Maggots: Thumbs Up or Down?

Published: May 22, 2012
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The weather is starting to heat up here in Colorado, which means that any day now I’ll see my first case of maggots for the year. I hate dealing with maggots. I could come up with all sorts of profound reasons why, but the truth of the matter is they are just gross.

Today I’m going to try to overcome my bias against fly larvae and discuss the good that maggots can do in a medical setting — specifically maggot debridement therapy.

Maggots have been used for hundreds of years to aid in wound healing. They can clean up and stimulate the healing of dirty, infected wounds that are not responding to other therapies. Modern treatment involves what are known as medical-grade maggots (I love that term. I can’t help but picture maggots in white lab coats with stethoscopes around their "necks"). These are a specific species of maggot (Lucilia sericata, or the common green bottle fly or blowfly) that very selectively break down and eat only unhealthy tissues. Other maggots are not so discerning in their tastes and can therefore do more harm than good.

Medical-grade maggots are purchased from a licensed laboratory where the fly eggs are disinfected and hatched in a sterile container. That is where they undergo their first few molts, growing to be between one and one and one-half centimeters long. They are shipped to clinics in sterile, temperature controlled containers and should be used within a day or two of their arrival.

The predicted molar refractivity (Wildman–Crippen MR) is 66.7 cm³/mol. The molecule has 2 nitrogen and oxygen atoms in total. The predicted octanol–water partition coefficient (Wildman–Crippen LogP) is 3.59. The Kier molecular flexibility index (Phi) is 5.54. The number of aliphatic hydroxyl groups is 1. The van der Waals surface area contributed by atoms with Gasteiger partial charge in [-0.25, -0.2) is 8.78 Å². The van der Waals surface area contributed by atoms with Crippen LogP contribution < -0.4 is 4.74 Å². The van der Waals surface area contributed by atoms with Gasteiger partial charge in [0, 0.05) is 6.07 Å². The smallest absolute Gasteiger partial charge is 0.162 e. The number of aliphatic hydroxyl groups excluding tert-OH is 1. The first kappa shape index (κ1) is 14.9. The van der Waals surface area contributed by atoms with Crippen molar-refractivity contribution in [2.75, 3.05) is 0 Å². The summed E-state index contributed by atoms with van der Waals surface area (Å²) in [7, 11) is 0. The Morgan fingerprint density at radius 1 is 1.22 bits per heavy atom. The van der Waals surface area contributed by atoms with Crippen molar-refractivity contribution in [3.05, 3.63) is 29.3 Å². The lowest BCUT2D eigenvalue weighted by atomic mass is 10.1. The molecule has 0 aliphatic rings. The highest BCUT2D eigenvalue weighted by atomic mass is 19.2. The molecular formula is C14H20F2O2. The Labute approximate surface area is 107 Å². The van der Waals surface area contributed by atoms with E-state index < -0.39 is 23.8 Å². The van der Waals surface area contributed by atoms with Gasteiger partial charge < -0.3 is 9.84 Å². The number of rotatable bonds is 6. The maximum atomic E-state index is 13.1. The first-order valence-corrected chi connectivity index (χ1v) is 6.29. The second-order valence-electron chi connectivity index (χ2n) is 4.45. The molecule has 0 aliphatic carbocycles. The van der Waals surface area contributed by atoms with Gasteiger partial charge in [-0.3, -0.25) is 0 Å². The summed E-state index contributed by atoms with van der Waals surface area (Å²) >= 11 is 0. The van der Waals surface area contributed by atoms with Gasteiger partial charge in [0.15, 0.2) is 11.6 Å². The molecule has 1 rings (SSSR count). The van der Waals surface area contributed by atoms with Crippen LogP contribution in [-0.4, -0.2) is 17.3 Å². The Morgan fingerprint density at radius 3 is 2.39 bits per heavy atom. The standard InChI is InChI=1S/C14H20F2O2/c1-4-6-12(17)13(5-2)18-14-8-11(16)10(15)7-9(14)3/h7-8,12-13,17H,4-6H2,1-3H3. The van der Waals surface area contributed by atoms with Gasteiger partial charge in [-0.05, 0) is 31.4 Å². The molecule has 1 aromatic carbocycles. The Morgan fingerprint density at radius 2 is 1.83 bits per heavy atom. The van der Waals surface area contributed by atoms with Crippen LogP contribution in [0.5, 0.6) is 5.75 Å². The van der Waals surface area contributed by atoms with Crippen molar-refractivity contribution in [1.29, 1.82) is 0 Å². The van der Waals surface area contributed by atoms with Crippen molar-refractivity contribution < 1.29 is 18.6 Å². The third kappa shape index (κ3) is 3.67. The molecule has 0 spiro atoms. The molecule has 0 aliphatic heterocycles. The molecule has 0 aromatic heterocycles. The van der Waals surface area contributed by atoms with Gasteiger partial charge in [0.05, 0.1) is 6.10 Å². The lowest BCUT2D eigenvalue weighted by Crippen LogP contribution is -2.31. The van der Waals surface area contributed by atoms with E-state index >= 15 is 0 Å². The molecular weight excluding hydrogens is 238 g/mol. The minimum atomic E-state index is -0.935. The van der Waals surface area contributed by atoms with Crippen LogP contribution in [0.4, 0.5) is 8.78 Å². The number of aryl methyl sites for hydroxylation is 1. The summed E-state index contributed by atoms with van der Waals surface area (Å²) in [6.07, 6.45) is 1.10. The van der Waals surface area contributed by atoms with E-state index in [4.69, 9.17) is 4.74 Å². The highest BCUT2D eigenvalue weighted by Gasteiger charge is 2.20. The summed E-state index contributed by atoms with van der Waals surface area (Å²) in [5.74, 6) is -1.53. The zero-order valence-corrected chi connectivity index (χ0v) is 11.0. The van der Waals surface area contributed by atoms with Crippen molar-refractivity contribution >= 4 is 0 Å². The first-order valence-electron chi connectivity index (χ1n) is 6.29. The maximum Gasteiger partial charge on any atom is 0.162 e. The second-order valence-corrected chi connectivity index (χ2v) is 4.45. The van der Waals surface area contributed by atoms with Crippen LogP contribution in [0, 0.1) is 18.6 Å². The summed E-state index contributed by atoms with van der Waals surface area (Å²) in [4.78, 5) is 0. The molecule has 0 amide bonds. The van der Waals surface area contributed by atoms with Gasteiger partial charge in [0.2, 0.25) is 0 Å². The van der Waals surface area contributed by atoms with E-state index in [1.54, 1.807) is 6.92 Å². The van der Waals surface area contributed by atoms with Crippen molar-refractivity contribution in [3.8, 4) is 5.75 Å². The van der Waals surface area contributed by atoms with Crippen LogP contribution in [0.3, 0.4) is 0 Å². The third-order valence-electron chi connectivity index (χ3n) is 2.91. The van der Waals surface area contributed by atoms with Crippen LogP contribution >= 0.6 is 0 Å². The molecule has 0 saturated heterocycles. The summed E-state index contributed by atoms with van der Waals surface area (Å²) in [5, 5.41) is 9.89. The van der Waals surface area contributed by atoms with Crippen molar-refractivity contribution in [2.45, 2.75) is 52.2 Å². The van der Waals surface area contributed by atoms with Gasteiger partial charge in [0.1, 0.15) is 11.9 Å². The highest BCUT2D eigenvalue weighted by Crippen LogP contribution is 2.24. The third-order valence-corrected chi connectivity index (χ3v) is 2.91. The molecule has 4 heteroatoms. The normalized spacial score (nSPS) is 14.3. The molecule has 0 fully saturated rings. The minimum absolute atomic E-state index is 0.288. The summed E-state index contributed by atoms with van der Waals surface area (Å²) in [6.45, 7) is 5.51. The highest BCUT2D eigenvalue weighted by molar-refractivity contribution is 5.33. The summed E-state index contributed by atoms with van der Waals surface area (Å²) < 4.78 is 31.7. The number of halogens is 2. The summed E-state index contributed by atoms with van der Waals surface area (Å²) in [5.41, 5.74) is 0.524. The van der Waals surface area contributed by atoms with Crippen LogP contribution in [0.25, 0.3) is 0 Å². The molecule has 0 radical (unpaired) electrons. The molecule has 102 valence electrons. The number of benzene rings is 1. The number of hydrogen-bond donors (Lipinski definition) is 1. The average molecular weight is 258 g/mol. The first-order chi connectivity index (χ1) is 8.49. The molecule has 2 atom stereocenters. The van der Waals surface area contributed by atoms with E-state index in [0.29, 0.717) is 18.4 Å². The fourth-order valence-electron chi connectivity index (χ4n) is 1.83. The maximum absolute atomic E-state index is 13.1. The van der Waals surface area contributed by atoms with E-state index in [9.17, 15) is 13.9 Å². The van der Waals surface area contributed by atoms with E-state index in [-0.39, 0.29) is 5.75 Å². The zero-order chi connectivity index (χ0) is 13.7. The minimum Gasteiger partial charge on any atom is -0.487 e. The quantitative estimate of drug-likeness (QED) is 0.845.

Wounds must be surgically debrided (i.e., as much dead tissue and debris is removed as possible) and cleaned before the maggots are put in place. Antiseptics and other products that could adversely affect the maggots’ well-being should not be used within the wound. Once the maggots are in place, the area is covered with materials that keep the maggots from wandering away, allow air to flow to and from the wound (maggots gotta breathe, you know), and absorb the large amount of fluid that maggots generate. These bandages need to be changed at least twice a day to prevent moisture from damaging the surrounding tissues.

Maggots are generally removed after a couple of days (longer than this and they tend to want to escape and head for greener pastures) at which time the wound is reassessed. Sometimes, multiple applications of maggots are necessary before the area is clean enough and has developed enough granulation tissue to heal on its own, or to be a good candidate for surgical repair.

I hear that maggot therapy is not painful, so analgesics are only necessary if the initial wound requires such intervention.

What do you think? Are maggots cool? My brain may accept that they can be beneficial, but I have to confess that my subconscious still isn’t on board. Those little buggers still give me the heebie-jeebies.


Dr. Jennifer Coates

Image: Dr. Maggot